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Master's student wants fruit, vegies grown in schools

Tuesday 7 June 2022 2:14pm

Jamie Cave image
Peace and Conflict Studies master's student Jamie Cave in Iran. Jamie believes children in Aotearoa New Zealand would benefit from growing fruit and vegies in schools.

An Otago student would love to see Aotearoa New Zealand’s children planting, harvesting, and preparing their own food from gardens in schools.

Master of Peace and Conflict Studies student Jamie Cave is writing her dissertation about how Ukrainian refugees are being received by Europe compared to the reception of Syrian refugees in 2015.

“Having my research focused on refugee issues is part of a reoccurring process where I feel like I want to identify, or better understand, vulnerable communities and the people I want to help through my work. This research is an opportunity to do that.”

While studying for her master’s, Jamie has trained with the Red Cross and will help with the settlement of refugees in Dunedin.

Jamie Cave profile 1
Jamie Cave

Jamie already has a graduate diploma in early childhood education (ECE) and is a registered ECE teacher. She completed her undergraduate degree in intercultural studies at Kobe University in Japan in 2016, and it was there that she first heard of Alice Waters.

“I ended up focusing on world food systems and a woman called Alice Waters. Not a lot of New Zealanders know about her, but she is sort of the equivalent of Jamie Oliver in America.”

She is credited with introducing America to the Slow Food revolution and trying to change the quality of food and how it is consumed, Jamie says.

Slow Food is a movement that promotes local food and traditional cooking.

As a chef, Alice founded the restaurant Chez Panisse in Berkley, California, in the 1970s and it was “very different to anything else at the time”, Jamie says. “Through that restaurant, Alice changed the food scene in America for what I believe is the better.”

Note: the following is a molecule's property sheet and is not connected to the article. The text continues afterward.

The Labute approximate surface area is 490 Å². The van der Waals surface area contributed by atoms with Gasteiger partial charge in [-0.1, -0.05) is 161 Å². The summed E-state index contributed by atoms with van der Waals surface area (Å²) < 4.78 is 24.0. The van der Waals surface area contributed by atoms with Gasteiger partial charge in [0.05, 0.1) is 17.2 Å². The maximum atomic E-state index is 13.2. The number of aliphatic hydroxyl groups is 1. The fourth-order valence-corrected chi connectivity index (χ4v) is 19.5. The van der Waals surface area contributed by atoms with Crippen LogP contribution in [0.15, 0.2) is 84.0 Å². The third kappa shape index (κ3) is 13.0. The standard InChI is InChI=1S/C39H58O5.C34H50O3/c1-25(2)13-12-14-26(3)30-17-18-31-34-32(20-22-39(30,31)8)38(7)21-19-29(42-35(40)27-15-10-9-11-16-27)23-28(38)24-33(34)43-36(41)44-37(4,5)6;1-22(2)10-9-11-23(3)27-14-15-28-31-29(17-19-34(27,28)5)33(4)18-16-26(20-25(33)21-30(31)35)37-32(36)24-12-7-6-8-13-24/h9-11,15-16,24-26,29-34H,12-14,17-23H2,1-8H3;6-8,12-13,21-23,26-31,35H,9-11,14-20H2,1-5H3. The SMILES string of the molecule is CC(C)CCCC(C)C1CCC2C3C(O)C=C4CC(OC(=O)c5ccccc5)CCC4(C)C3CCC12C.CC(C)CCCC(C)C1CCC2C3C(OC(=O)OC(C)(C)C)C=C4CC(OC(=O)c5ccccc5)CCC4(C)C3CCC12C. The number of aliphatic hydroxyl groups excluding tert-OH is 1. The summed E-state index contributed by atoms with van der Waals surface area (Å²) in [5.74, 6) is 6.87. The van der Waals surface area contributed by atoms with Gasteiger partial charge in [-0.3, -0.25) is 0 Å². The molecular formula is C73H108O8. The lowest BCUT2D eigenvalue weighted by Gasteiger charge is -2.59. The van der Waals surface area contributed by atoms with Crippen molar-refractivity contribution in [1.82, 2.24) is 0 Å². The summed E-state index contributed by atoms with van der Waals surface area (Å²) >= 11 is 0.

Alice was also a Montessori teacher, and she established gardens in schools so students could learn all about planting, harvesting, and preparing their own fruits and vegetables.

“They had the opportunity to eat nutritious food at school which was not what a lot of children in America had access to.”

If COVID-19 restrictions allow, Jamie hopes to dine at Chez Panisse in July this year.

“It’s been a dream that I didn’t really expect was ever going to come true.”

Unfortunately, Alice will not be on-site during July, but the staff have offered to reserve Jamie a table, and she hopes there might be someone else she can talk to, as Alice’s Edible Schoolyard Project offers programmes for teachers on how to implement gardening and cooking education in schools.

“When children grow and harvest the food themselves, they then have more interest in it.”

Jamie says the New Zealand Government is trialling a food in schools programme whereby all students would be able to have meals at school.

“I’m hoping that’s the future for New Zealand because there’s a huge home-grown issue here with children in poverty.”

Jamie Cave image 2
Jamie says children struggle to learn at school when they are hungry.

As an ECE teacher, she saw first-hand the effects of children coming to school hungry.

“Often that means teachers will try and feed children using money out of their own pockets, which is not ideal.”

Programmes such as Kids Can are amazing as they enable teachers to cook for their students, she says.

“But I think it’s best having actual gardens in schools so children can learn what food is, and how to cook it as well, because that’s an art that’s being lost.”

“It’s one method in ensuring children come to school and aren’t hungry, because if you’re hungry, you can’t learn.”

Helping put this idea into motion is just one of the many things she is considering doing once she graduates with her master’s.

“Although my dissertation isn’t directly linked to education, my underpinning idea is using what I gain from the research -an understanding of bias, and utilising that understanding to better be able to respond or formulate interventions in education,” she says.

Jamie attributes her passion for peace to a student exchange she did through AFS Intercultural Programs, an organisation that is based on the idea that intercultural exchanges gift students with the competence to create a peaceful world.

“Education is very important for tackling world issues and fostering peace.”

Kōrero by Koren Allpress, Internal Communications Adviser